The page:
By DANA SMITH
Tribune Staff Reporter
PRIME Minister Perry Christie was on hand yesterday to announce the Bimini Bahamas Plaque Project which will see a bust of American civil rights activist Martin Luther King Jr erected in the Bimini mangroves.
According to project chair, Joyce Danford, the erection of the bust will bring “attention and awareness” to the connection Dr King had with the Bahamas.
“The memorial bust will be placed at the site in the mangroves in Bimini, Bahamas where Dr King spent peaceful moments with boat maker and bone fisherman Captain Ansil Saunders in 1964 and again in 1968, four days before his death, and was inspired to write part of the speeches he delivered while accepting the Novel Peace Prize in 1964 and the one delivered to the sanitation workers in Memphis, Tennessee before his assassination in 1968,” Ms Danford said.
The bust, designed by sculptor Erik Blome, will be unveiled at a ceremony on Saturday, October 6 during a weekend-long event starting Friday, October 5 and ending Sunday, October 7.
Speaking in the Majority Room alongside Ms Danford and other project managers, Mr Christie pointed to a connection between Dr King and Sir Lynden Pindling and also noted that Bimini is expected to take a “significant leap forward” in terms of investments and opportunities as early as December.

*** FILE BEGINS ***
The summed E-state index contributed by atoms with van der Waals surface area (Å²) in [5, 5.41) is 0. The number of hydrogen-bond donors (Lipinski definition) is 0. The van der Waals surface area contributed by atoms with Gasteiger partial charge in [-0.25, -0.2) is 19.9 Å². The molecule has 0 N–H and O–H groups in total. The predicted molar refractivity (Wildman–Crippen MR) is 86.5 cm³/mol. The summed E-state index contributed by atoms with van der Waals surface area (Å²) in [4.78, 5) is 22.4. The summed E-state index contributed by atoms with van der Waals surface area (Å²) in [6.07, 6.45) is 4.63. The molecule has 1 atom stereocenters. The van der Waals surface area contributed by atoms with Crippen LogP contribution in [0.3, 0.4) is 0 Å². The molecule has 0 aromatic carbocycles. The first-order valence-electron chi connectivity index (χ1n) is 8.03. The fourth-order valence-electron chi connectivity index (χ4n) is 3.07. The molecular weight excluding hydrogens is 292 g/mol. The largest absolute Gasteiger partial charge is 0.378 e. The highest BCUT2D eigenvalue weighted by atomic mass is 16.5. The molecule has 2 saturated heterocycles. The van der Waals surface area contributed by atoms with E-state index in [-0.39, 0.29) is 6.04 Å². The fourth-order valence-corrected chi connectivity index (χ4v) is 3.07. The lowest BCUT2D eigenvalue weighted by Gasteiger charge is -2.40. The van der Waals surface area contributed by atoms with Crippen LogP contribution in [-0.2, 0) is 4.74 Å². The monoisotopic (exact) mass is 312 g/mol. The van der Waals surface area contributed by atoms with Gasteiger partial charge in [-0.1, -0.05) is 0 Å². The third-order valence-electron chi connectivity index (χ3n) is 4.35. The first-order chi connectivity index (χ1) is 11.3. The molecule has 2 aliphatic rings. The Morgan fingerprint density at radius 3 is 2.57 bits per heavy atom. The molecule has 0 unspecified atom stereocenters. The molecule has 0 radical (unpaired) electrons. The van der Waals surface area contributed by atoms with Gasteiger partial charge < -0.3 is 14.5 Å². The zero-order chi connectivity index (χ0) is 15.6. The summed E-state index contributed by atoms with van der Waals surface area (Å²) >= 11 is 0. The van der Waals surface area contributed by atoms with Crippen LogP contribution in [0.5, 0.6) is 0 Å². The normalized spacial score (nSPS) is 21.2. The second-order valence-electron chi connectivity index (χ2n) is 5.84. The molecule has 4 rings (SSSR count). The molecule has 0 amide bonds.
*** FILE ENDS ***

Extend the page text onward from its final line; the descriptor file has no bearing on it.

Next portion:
“It so happens that this is happening when we are approaching the 40th anniversary of Independence,” he said. “I expect that we will use the occasion to memorialise the great contributions of Bahamians and those who have contributed to our country.
“This is happening at a time when in Bimini we are about to usher in a new period of prosperity in Bimini and I say that without equivocation and without fear of contradiction that Bimini is about to be visited with a significant leap forward in investment and opportunities for Bahamians.
“So as we approach October and the event that will commemorate Dr King’s presence there, we want to remember that Dr King’s work and the message of Lynden Pindling paralleled each other in our country during the ‘60s when there was this great leap forward, where the golden age was ushered in – of idealism and opportunities.”
Mr Christie added: “As the closest offshore island to the United States of America, it’s going to be a very prominent island, I think, beginning as early as December.”
The Plaque Project will also coincide with a scholarship programme that will allow Bahamian students to attend the Edward Waters College in Jacksonville, Florida.
Beaver Street Fisheries chair Harry Frisch, who agreed to fund the bust, suggested a scholarship as “a more permanent tribute” to Dr King.